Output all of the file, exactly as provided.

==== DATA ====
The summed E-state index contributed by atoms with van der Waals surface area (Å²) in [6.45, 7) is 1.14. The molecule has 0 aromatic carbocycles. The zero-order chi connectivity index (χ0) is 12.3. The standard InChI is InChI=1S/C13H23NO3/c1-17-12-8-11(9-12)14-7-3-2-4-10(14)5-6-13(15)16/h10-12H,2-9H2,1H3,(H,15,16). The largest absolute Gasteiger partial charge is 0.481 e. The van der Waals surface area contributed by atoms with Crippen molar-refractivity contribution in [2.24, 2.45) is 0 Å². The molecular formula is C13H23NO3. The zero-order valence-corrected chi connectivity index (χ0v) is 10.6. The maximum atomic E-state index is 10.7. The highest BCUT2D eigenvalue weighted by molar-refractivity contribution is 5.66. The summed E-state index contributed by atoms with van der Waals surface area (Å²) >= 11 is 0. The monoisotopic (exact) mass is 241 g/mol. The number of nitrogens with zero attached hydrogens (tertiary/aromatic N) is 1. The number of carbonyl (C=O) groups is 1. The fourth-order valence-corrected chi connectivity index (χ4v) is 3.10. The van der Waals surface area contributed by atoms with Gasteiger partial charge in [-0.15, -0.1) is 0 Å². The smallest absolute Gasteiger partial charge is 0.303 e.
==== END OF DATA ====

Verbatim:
The summed E-state index contributed by atoms with van der Waals surface area (Å²) in [6.45, 7) is 1.14. The molecule has 0 aromatic carbocycles. The zero-order chi connectivity index (χ0) is 12.3. The standard InChI is InChI=1S/C13H23NO3/c1-17-12-8-11(9-12)14-7-3-2-4-10(14)5-6-13(15)16/h10-12H,2-9H2,1H3,(H,15,16). The largest absolute Gasteiger partial charge is 0.481 e. The van der Waals surface area contributed by atoms with Crippen molar-refractivity contribution in [2.24, 2.45) is 0 Å². The molecular formula is C13H23NO3. The zero-order valence-corrected chi connectivity index (χ0v) is 10.6. The maximum atomic E-state index is 10.7. The highest BCUT2D eigenvalue weighted by molar-refractivity contribution is 5.66. The summed E-state index contributed by atoms with van der Waals surface area (Å²) >= 11 is 0. The monoisotopic (exact) mass is 241 g/mol. The number of nitrogens with zero attached hydrogens (tertiary/aromatic N) is 1. The number of carbonyl (C=O) groups is 1. The fourth-order valence-corrected chi connectivity index (χ4v) is 3.10. The van der Waals surface area contributed by atoms with Gasteiger partial charge in [-0.15, -0.1) is 0 Å². The smallest absolute Gasteiger partial charge is 0.303 e.